Water Chemistry An Introduction to the Chemistry of Natural and Engineered Aquatic Systems

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  • Format: Hardcover
  • Copyright: 3/22/2011
  • Publisher: Oxford University Press

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Water Chemistry provides students with the tools necessary to understand the processes that control the chemical species present in waters of both natural and engineered systems. After providing basic information about water itself and the chemical composition of water in environmental systems, the text covers the necessary theory (thermodynamics, activity, and kinetics) and background material to solve problems. It emphasizes that both equilibrium and kinetic processes are important in aquatic systems. The book does not merely focus on inorganic constituents, but also on the fate and reactions of organic chemicals. The solving of quantitative equilibrium and kinetic problems using mathematical, graphical, and computational tools is emphasized throughout presentations on acid-base chemistry, complexation of metal ions, solubility of minerals, and oxidation-reduction reactions. The use of these problem-solving tools is then extended in the presentation of topics relevant to natural systems, including dissolved oxygen, nutrient chemistry, geochemical controls on chemical composition, photochemistry, and natural organic matter. The kinetics and equilibria relevant to engineered systems (e.g., chlorination and disinfection chemistry, sorption and surface chemistry) and organic contaminant chemistry are also discussed. Numerous in-chapter examples that show the application of theory and demonstrate how problems are solved using algebraic, graphical, and computer-based techniques are included. Examples are relevant to both natural waters and engineered systems.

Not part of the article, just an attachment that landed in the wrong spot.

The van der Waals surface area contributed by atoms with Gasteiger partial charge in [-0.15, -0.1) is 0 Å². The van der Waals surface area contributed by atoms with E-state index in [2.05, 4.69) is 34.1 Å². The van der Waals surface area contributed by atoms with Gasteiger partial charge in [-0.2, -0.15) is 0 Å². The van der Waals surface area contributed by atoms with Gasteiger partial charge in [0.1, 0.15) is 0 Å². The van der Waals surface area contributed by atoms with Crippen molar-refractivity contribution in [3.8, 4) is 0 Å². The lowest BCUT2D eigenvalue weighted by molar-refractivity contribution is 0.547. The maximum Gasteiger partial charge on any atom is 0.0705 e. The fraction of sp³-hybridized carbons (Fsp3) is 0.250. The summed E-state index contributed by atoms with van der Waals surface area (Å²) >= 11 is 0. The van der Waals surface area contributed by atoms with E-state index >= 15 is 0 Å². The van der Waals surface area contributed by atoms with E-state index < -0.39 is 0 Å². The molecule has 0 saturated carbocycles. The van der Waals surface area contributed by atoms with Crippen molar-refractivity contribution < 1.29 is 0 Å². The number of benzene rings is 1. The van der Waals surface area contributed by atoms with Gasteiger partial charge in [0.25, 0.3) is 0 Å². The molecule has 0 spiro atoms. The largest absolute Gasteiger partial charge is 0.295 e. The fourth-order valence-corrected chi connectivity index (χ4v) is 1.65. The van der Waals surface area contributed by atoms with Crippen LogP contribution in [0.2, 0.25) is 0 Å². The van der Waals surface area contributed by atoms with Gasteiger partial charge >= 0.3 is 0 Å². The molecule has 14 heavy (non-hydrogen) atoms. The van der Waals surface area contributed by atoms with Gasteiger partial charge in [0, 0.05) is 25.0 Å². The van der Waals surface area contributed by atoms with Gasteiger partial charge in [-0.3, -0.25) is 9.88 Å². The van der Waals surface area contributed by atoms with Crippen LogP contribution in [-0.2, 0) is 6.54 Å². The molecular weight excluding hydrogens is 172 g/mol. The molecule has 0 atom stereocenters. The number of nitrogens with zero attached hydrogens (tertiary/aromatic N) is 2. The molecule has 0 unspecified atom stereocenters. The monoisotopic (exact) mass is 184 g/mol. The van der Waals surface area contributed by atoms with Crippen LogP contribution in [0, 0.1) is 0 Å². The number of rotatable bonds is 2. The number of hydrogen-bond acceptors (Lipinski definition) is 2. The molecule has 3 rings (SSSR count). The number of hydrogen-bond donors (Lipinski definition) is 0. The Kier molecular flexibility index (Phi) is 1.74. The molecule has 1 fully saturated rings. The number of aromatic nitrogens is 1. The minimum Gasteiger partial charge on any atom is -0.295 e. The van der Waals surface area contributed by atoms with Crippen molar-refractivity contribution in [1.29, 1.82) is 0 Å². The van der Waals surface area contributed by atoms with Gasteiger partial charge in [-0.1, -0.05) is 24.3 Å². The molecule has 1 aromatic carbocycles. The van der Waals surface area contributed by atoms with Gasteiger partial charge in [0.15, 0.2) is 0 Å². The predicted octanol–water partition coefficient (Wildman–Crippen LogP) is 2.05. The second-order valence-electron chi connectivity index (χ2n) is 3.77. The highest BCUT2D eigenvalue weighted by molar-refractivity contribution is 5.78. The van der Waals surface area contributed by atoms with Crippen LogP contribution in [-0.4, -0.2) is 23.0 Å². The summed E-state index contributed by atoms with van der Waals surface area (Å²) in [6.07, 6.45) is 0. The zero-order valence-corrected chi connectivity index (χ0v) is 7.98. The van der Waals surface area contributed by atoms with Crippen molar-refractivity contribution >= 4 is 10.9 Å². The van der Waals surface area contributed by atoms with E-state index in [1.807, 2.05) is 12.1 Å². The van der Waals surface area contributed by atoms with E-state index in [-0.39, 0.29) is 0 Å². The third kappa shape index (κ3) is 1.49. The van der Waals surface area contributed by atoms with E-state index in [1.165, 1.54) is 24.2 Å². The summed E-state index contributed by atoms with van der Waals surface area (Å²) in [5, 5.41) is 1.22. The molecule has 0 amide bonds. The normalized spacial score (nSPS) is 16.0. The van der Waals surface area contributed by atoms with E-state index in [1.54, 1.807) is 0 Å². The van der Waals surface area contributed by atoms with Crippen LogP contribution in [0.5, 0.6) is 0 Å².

Author Biography

Patrick L. Brezonik began his faculty career in environmental engineering at the University of Florida in 1966. He joined the faculty of the University of Minnesota in 1981 and is now professor emeritus (since 2010) of Civil Engineering. He also served as program director for Environmental Engineering at NSF from 2004 to 2007. His research areas are nutrient and trace metal chemistry, photochemistry, and remote sensing. William A. Arnold joined the faculty in the Department of Civil Engineering at the University of Minnesota in 1999, where he is now the Joseph T. and Rose S. Ling Professor. His research interests are in the areas of transformation, transport, and remediation of anthropogenic chemicals in the environment, including surface-mediated oxidation/reduction reactions, photochemistry, and partitioning.

Table of Contents

Prefacep. ix
Acknowledgmentsp. xiii
Symbols and Acronymsp. xv
Symbolsp. xv
Acronymsp. xviii
Units and Constantsp. xxiii
Units for physical quantitiesp. xxiii
Important constantsp. xxiii
Conversion Factorsp. xxv
Energy-related quantitiesp. xxv
Pressurep. xxv
Some useful relationshipsp. xxv
Prologuep. 3
Introductory Mattersp. 5
Inorganic Chemical Composition of Natural Waters: Elements of Aqueous Geochemistryp. 41
Theory, Fundamentals, and Important Toolsp. 77
The Thermodynamic Basis for Equilibrium Chemistryp. 79
Activity-Concentration Relationshipsp. 116
Fundamentals of Chemical Kineticsp. 144
Fundamentals of Organic Chemistry for Environmental Systemsp. 189
Solving Ionic Equilibria Problemsp. 220
Inorganic Chemical Equilibria and Kineticsp. 265
Acid-Base Systemsp. 267
Complexation Reactions and Metal Ion Speciationp. 311
Solubility: Reactions of Solid Phases with Waterp. 364
Redox Equilibria and Kineticsp. 406
Chemistry of Natural Waters and Engineered Systemsp. 449
Dissolved Oxygenp. 451
Chemistry of Chlorine and Other Oxidants/Disinfectants in Water Treatmentp. 482
An Introduction to Surface Chemistry and Sorptionp. 518
Aqueous Geochemistry II: The Minor Elements: Fe; Mn, Al, Si; Minerals and Weatheringp. 558
Nutrient Cycles and the Chemistry of Nitrogen and Phosphorusp. 601
Fundamentals of Photochemistry and Some Applications in Aquatic Systemsp. 637
Natural Organic Matter and Aquatic Humic Matterp. 672
Chemistry of Organic Contaminantsp. 713
Appendix: Free Energies and Enthalpies of Formation of Common Chemical Species in Waterp. 758
Subject Indexp. 765
Table of Contents provided by Ingram. All Rights Reserved.

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